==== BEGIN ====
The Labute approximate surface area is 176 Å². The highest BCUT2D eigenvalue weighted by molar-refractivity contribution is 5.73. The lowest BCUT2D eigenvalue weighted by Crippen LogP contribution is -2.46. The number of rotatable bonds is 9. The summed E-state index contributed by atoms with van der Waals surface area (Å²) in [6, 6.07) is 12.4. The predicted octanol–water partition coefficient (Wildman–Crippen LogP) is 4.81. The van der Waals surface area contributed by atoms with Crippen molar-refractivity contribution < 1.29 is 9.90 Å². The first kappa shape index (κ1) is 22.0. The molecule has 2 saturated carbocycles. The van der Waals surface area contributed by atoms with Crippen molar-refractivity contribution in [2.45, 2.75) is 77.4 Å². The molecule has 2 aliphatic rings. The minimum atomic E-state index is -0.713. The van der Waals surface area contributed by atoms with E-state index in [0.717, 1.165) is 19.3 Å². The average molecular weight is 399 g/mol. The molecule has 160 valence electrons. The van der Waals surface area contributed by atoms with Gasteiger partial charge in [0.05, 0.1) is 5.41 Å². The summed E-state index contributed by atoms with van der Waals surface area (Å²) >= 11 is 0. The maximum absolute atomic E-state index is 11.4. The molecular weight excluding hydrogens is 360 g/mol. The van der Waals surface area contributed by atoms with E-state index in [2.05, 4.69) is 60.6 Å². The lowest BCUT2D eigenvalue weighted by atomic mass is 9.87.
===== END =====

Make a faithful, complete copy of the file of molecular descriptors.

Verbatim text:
The Labute approximate surface area is 176 Å². The highest BCUT2D eigenvalue weighted by molar-refractivity contribution is 5.73. The lowest BCUT2D eigenvalue weighted by Crippen LogP contribution is -2.46. The number of rotatable bonds is 9. The summed E-state index contributed by atoms with van der Waals surface area (Å²) in [6, 6.07) is 12.4. The predicted octanol–water partition coefficient (Wildman–Crippen LogP) is 4.81. The van der Waals surface area contributed by atoms with Crippen molar-refractivity contribution < 1.29 is 9.90 Å². The first kappa shape index (κ1) is 22.0. The molecule has 2 saturated carbocycles. The van der Waals surface area contributed by atoms with Crippen molar-refractivity contribution in [2.45, 2.75) is 77.4 Å². The molecule has 2 aliphatic rings. The minimum atomic E-state index is -0.713. The van der Waals surface area contributed by atoms with E-state index in [0.717, 1.165) is 19.3 Å². The average molecular weight is 399 g/mol. The molecule has 160 valence electrons. The van der Waals surface area contributed by atoms with Gasteiger partial charge in [0.05, 0.1) is 5.41 Å². The summed E-state index contributed by atoms with van der Waals surface area (Å²) >= 11 is 0. The maximum absolute atomic E-state index is 11.4. The molecular weight excluding hydrogens is 360 g/mol. The van der Waals surface area contributed by atoms with E-state index in [2.05, 4.69) is 60.6 Å². The lowest BCUT2D eigenvalue weighted by atomic mass is 9.87.